Psychological Distress in Elite Adolescent Soccer Players Following Deselection

in Journal of Clinical Sport Psychology
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Elite adolescent soccer players may represent one athletic population that is vulnerable to developing psychological distress following deselection. This study examined the proportion of players experiencing clinical levels of psychological distress following selection procedures and whether player status (i.e., deselected vs. retained) had a significant effect on psychological distress. Data was collected from 91 players who completed the General Health Questionnaire -12 at three time points: 7–14 days before selection procedures, 7 days after and 21 days after. Although outcomes were heterogeneous, a sizable proportion of deselected players were found to experience clinical levels of psychological distress. A factorial ANOVA (p < .001) found that deselected players experienced higher levels of psychological distress than retained players at postselection time points. The research provides evidence that some deselected players are “at risk” of developing clinical levels of psychological distress. Clinical implications and recommendations for future research are discussed.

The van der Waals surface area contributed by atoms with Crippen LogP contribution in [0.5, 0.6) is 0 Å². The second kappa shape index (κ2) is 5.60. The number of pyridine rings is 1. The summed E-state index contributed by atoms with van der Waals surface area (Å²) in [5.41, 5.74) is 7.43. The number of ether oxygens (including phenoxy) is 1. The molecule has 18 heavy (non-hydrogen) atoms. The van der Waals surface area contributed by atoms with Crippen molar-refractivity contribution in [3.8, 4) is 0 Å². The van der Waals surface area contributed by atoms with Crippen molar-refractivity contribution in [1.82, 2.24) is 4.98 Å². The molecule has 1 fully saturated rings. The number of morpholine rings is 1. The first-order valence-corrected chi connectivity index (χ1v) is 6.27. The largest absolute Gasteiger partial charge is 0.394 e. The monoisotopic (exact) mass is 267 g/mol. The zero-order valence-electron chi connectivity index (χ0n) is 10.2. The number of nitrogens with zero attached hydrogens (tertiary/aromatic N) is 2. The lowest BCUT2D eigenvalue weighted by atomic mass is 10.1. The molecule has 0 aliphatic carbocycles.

David J. Blakelock, Mark A. Chen, and Tim Prescott are with Teesside University, Middlesbrough, Teesside, England.

Address author correspondence to David Blakelock at djb1983@hotmail.co.uk.
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